By VIVIAN YEE AUG. 5, 2017, New York Times
Image from article, with caption: The campus of Princeton University, where 9 percent of students are black. The school's admission process was the subject of a Department of Education investigation after a complaint by Asian-American applicants.
Just a year ago, after the Supreme Court rejected a challenge to the University of
Texas at Austin’s admissions program by a single swing vote, the question seemed to
be edging, at last, toward an answer: Colleges could, the justices ruled, consider race
when deciding whom to let through their gates.
“I thought this was settled,” said Anthony P. Carnevale, an economist at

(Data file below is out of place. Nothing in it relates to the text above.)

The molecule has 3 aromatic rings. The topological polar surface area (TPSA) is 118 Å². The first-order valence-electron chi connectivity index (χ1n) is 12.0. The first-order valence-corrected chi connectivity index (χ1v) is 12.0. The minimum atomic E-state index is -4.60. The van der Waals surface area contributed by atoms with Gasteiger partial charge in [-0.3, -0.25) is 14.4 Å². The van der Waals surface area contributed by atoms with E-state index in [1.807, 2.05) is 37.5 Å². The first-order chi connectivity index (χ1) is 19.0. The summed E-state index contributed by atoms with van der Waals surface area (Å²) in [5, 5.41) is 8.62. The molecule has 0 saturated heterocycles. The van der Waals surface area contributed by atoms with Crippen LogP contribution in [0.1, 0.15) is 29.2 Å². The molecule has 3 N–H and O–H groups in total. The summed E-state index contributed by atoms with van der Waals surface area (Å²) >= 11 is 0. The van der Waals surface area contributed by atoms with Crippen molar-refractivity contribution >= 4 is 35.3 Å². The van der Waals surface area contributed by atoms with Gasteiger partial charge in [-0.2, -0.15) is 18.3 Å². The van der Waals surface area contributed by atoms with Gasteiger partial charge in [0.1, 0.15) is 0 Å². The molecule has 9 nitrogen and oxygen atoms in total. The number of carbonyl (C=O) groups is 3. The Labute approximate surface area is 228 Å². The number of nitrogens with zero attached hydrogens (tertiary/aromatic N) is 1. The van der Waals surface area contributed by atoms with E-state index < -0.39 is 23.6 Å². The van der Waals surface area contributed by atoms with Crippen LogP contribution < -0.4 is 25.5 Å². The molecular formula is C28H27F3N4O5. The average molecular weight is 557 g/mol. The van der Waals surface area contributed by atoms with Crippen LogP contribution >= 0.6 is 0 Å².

Georgetown University who studies affirmative action. “I thought it was done.”
Only for the moment.
A series of lawsuits and complaints have continued to challenge such practices,
and last week, President Trump’s Justice Department joined the chorus, signaling
that it would marshal lawyers to investigate and perhaps sue colleges over
“intentional race-based discrimination” in admissions.
Besieged in court, routed in eight states, accused of favoring blacks and Latinos
at the expense of Asians and whites, affirmative action — a major legacy of the civil
rights era — is once again the subject of uncomfortable scrutiny.
But even without federal intervention, a look at affirmative action policies in
2017 shows that they have achieved their own kind of diversity, evolving from the
explicitly race-based quotas of decades ago into a range of approaches that
occasionally, not always, near the melting-pot ideal, often by giving preference to
low-income students instead of minorities. ...